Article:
Scheduling: The 2018 Ad Diriyah E-Prix / Christmas reviews

A bass riff may not accompany Formula E, nor may it be airing on one of the BBC’s traditional television outlets, but nevertheless, the electric series takes a major step into the future as season five begins, with live coverage across the BBC’s digital platforms.

The start of the 2018-19 season takes the championship to a new, perhaps controversial, location as the series descends on Saudi Arabia for the Ad Diriyah E-Prix.

For UK fans, as well as the BBC and incumbents Eurosport, the actions airs live on BT Sport and YouTube for the first time. The BBC’s coverage is of the race itself, from the five-minute sting to after the chequered flag, excluding the pre-race festivities.

In a departure from last season, Eurosport are taking the World Feed commentary with Bob Varsha, Jack Nicholls and Dario Franchitti, a surprise considering Eurosport usually provide their own commentary feed for motor racing events.

However, BT Sport is the only UK television station that will air every Formula E session live, including the Shakedown on Friday afternoons, as well as practice on Saturday mornings. For non-BT Sport fans, the good news is that every session airs live via YouTube. Additionally, highlights air on Discovery-owned channel Quest following their Football League highlights show on Saturday, with a repeat on Sunday morning.

Vernon Kay and Nicki Shields complete the World Feed line-up. Kay stays in the Formula E paddock after impressing as Channel 5’s presenter last season. Last year, North One Television produced Channel 5 output, North One also forming part of Formula E’s worldwide output alongside Aurora.

Laurence McKenna hosts the tailored YouTube race programme, called ‘Voltage’, with Becky Evans alongside him. Neither are names regular readers will recognise, but both are young and active in the car scene on social media, and are exactly the right people to grow Formula E’s presence amongst the younger generation.

Red Bull profiled Evans here, whilst McKenna has presented a variety of social media output and podcasts in the past few years. KSI and Zerkaa, who form part of the Sidemen (a group of YouTube personalities), join McKenna and Evans in the YouTube London hub.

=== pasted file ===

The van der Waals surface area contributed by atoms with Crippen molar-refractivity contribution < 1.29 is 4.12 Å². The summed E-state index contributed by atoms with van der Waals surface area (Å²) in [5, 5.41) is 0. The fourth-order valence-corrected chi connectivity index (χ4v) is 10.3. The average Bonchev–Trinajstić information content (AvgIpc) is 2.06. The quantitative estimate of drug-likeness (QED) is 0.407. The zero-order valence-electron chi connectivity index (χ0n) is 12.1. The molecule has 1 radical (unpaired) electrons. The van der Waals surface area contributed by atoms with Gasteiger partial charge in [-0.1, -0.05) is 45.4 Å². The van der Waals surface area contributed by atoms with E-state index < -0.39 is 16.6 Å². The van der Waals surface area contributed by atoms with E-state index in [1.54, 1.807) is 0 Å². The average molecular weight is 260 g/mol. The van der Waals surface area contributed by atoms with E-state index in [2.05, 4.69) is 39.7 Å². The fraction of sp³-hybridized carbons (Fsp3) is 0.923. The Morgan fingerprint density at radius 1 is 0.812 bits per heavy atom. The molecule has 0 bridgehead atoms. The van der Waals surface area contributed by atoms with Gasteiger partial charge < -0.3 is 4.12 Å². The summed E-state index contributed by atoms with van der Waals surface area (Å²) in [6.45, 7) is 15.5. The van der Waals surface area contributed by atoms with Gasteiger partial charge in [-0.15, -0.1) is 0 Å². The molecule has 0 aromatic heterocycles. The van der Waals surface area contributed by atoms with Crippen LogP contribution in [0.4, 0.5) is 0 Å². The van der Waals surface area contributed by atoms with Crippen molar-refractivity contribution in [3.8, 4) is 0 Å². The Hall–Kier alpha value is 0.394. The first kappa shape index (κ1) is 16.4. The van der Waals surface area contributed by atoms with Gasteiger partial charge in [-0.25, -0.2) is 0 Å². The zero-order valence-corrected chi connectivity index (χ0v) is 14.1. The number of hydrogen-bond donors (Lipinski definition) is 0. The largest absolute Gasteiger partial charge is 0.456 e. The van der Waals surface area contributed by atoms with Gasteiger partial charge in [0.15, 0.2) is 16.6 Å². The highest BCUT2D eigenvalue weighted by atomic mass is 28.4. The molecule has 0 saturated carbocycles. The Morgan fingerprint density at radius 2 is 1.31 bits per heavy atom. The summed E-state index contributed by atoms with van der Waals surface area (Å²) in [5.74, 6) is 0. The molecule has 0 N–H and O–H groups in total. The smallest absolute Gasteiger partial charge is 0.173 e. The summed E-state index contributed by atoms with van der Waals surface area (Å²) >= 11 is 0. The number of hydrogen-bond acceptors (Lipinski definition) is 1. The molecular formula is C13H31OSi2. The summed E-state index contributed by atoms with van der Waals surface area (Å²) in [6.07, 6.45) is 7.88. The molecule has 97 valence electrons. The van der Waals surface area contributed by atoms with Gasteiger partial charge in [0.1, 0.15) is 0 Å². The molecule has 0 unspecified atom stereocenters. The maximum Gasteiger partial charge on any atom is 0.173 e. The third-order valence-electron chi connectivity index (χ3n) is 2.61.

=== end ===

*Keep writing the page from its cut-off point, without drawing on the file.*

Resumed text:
Elsewhere, December is packed with season reviews. BT Sport are going the extra mile with their MotoGP review show airing live from The Bike Shed in London. Suzi Perry presents as usual, with special guests including Bradley Smith, Sam Lowes, and triple MotoGP champion Jorge Lorenzo.

Sky’s F1 review show premieres on Christmas Eve, whilst Channel 4 are not airing a formal Christmas show following their short review during the Abu Dhabi Grand Prix weekend.

Formula E – Ad Diriyah
All sessions air live via YouTube and the following UK channels…
14/12 – 11:45 to 12:30 – Shakedown (BT Sport 1)
15/12 – 04:00 to 04:45 – Practice 1 (BT Sport/ESPN)
15/12 – 06:00 to 06:45 – Practice 2 (BT Sport/ESPN)
15/12 – 07:30 to 09:00 – Qualifying (BT Sport/ESPN and Eurosport 2)
15/12 – 11:00 to 13:30 – Race: World Feed
=> live on BBC’s digital platforms from 12:00
=> live on BT Sport/ESPN
=> live on Eurosport 2
15/12 – 11:30 to 13:10 – Race: Voltage (YouTube)
15/12 – 22:30 to 23:30 – Highlights (Quest)

Jaguar I-Pace eTrophy Series – Ad Diriyah (BT Sport/ESPN)
15/12 – 04:45 to 05:30 – Qualifying
15/12 – 09:30 to 10:30 – Race

MotoGP (BT Sport 2)
09/12 – 19:30 to 21:00 – Season Review

BBC Radio F1
TBC – Season Review

Sky Sports F1
24/12 – 19:00 to 21:00
=> 19:00 – Fernando Alonso: What’s Next?
=> 20:00 – Season Review

In the run-up to Christmas, keep an eye on this post in the event of any changes to the review programming over the festive period.

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Formula E joins forces with Quest and BT Sport for 2018-19 season